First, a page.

- As it was on the established government of Rhode Island in Luther v. Borden, 48 U.S. (7 How.) 1 (1849). See also Texas v. White, 74 U.S. (7 Wall.) 700 (1869); Taylor v. Beckham, 178 U.S. 548 (1900).
- Pacific States Tel. Co. v. Oregon, 223 U.S. 118 (1912) (challenging tax initiative); Kiernan v. City of Portland, 223 U.S. 151 (1912) (attacks on initiative and referendum); Marshall v. Dye, 231 U.S. 250 (1913) (state constitutional amendment procedure); O’Neill v. Leamer, 239 U.S. 244 (1915) (delegation to court to form drainage districts); Ohio ex rel. Davis v. Hildebrant, 241 U.S. 565 (1916) (submission of legislation to referendum); Mountain Timber Co. v. Washington, 243 U.S. 219 (1917) (workmen’s compensation); Ohio ex rel. Bryant v. Akron Metropolitan Park District, 281 U.S. 74 (1930) (concurrence of all but one justice of state high court required to invalidate statute); Highland Farms Dairy v. Agnew, 300 U.S. 608 (1937) (delegation of legislative powers).
- All the cases, however, predate the application of the doctrine in Pacific States Tel. Co. v. Oregon, 223 U.S. 118 (1912). See Attorney General of the State of Michigan ex rel. Kies v. Lowrey, 199 U.S. 233, 239 (1905) (legislative creation and alteration of school districts “compatible” with a republican form of government); Forsyth v. City of Hammond, 166 U.S. 506, 519 (1897) (delegation of power to court to determine municipal boundaries does not infringe republican form of government); Minor v. Happersett, 88 U.S. (21 Wall.) 162, 175–176 (1875) (denial of suffrage to women no violation of republican form of government).
- Oetjen v. Central Leather Co., 246 U.S. 297, 302 (1918); Chicago & S. Air Lines v. Waterman Steamship Corp., 333 U.S. 103, 111 (1948).
- United States v. Palmer, 16 U.S. (3 Wheat.) 610 (1818); Kennett v. Chambers, 55 U.S. (14 How.) 38 (1852).
- Jones v. United States, 137 U.S. 202 (1890); Oetjen v. Central Leather Co., 246 U.S. 297 (1918). See Ex parte Hitz, 111 U.S. 766 (1884).
- United States v. The Three Friends, 166 U.S. 1 (1897); In re Baiz, 135 U.S. 403 (1890). Cf. Banco Nacional de Cuba v. Sabbatino, 376 U.S. 398 (1964).
- United States v. Reynes, 50 U.S. (9 How.) 127 (1850); Garcia v. Lee, 37 U.S. (12 Pet.) 511 (1838); Keene v. McDonough, 33 U.S. (8 Pet.) 308 (1834). See also Williams v. Suffolk Ins. Co., 38 U.S. (13 Pet.) 415 (1839); Underhill v. Hernandez, 168 U.S. 250 (1897). But see United States v. Belmont, 301 U.S. 324 (1937). On the “act of state” doctrine, compare Banco Nacional de Cuba v. Sabbatino, 376 U.S. 398 (1964), with First National City Bank v. Banco Nacional de Cuba, 406 U.S. 759 (1972). See also First National City Bank v. Banco Para el Comercio de Cuba, 462 U.S. 611 (1983); W.S. Kirkpatrick & Co. v. Environmental Tectronics Corp., U.S. 400 (1990).
- Doe v. Braden, 57 U.S. (16 How.) 635 (1853).
- Terlinden v. Ames, 184 U.S. 270 (1902); Clark v. Allen, 331 U.S. 503 (1947).
- Kennett v. Chambers, 55 U.S. (14 How.) 38 (1852). On the effect of a violation by a foreign state on the continuing effectiveness of the treaty, see Ware v. Hylton, 3 U.S. (3 Dall.) 199 (1796); Charlton v. Kelly, 229 U.S. 447 (1913).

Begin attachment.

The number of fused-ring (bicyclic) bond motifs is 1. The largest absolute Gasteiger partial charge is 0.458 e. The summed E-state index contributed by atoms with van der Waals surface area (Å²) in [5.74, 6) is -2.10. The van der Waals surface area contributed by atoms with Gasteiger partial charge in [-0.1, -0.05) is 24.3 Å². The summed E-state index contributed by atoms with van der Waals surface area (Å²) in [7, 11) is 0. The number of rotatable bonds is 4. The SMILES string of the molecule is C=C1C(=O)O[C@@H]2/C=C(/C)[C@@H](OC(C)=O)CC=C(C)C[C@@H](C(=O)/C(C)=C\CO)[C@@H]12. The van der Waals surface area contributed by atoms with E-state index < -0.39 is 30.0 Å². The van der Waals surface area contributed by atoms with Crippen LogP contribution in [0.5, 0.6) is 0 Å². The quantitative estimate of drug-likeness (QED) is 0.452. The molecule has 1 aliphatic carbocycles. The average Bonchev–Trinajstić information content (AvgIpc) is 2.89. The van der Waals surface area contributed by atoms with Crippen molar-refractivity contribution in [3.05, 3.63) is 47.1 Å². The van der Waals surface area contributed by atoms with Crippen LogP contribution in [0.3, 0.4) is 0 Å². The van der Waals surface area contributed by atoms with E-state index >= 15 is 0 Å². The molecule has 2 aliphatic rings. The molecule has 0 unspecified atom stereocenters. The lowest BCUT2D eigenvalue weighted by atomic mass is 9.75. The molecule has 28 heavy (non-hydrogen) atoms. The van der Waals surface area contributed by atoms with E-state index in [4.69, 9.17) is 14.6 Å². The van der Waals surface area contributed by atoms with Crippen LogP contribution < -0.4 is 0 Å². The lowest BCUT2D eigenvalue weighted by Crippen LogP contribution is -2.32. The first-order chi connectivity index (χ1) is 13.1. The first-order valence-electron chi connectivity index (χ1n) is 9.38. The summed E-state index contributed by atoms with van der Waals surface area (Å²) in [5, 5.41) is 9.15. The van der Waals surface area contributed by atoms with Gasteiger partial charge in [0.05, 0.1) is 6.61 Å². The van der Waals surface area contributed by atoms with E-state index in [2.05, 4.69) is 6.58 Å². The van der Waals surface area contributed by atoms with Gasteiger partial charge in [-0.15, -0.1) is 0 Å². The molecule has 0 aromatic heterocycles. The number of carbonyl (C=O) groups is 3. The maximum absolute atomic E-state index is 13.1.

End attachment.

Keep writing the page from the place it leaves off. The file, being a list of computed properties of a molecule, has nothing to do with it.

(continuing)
- Ware v. Hylton, 3 U.S. (3 Dall.) 199 (1796). Cf. Chinese Exclusion Case (Chae Chan Ping v. United States), 130 U.S. 581 (1889) (conflict of treaty with federal law). On the modern formulation, see Japan Whaling Ass’n v. American Cetacean Society, 478 U.S. 221, 229–230 (1986).
- Perkins v. Elg, 307 U.S. 325 (1939); United States v. Rauscher, 119 U.S. 407 (1886).
- Commercial Trust Co v. Miller, 262 U.S. 51 (1923); Woods v. Cloyd W. Miller Co., 333 U.S. 138 (1948); Chastleton Corp. v. Sinclair, 264 U.S. 543 (1924); Ludecke v. Watkins, 335 U.S. 160 (1948); Lee v. Madigan, 358 U.S. 228 (1959); The Divina Pastora, 17 U.S. (4 Wheat.) 52 (1819). The cases involving the status of Indian tribes as foreign states usually but not always have presented political questions. The Cherokee Nation v. Georgia, 30 U.S. (5 Pet.) 1 (1831); United States v. Sandoval, 231 U.S. 28 (1913); Worcester v. Georgia, 31 U.S. (6 Pet.) 515 (1832).
- Field v. Clark, 143 U.S. 649 (1892); Harwood v. Wentworth, 162 U.S. 547 (1896); cf. Gardner v. The Collector, 73 U.S. (6 Wall.) 499 (1868). See, for the modern formulation, United States v. Munoz-Flores, 495 U.S. 385 (1990).
- Coleman v. Miller, 307 U.S. 433 (1939) (Congress’s discretion to determine what passage of time will cause an amendment to lapse, and effect of previous rejection by legislature).
- Missouri Pac. Ry. v. Kansas, 248 U.S. 276 (1919); Rainey v. United States, 232 U.S. 310 (1914); Flint v. Stone Tracy Co., 220 U.S. 107 (1911); Twin City National Bank v. Nebeker, 167 U.S. 196 (1897); Lyons v. Woods, 153 U.S. 649 (1894); United States v. Ballin, 144 U.S. 1 (1892) (statutes); United States v. Sprague, 282 U.S. 716 (1931); Leser v. Garnett, 258 U.S. 130 (1922); Dillon v. Gloss, 256 U.S. 368 (1921); Hawke v. Smith (No. 1), 253 U.S. 221 (1920); National Prohibition Cases, 253 U.S. 350 (1920); Hollingsworth v. Virginia, 3 U.S. (3 Dall.) 378 (1798) (constitutional amendments).
- Pocket Veto Case, 279 U.S. 655 (1929); Wright v. United States, 302 U.S. 583 (1938).
- See, e.g., Chicago & S. Air Lines v. Waterman Steamship Corp., 333 U.S. 103, 111 (1948); Coleman v. Miller, 307 U.S. 433, 453, (1939).
- See, e.g., Williams v. Suffolk Ins. Co., 38 U.S. (13 Pet.) 415, 420 (1839). Similar considerations underlay the opinion in Luther v. Borden, 48 U.S. (7 How.) 1 (1849), in which Chief Justice Taney wondered how a court decision in favor of one faction would be received with Congress seating the representatives of the other faction and the President supporting that faction with military force.
- Baker v. Carr, 369 U.S. 186, 217, 226 (1962) (opinion of the Court); id. at 268, 287, 295 (Justice Frankfurter dissenting)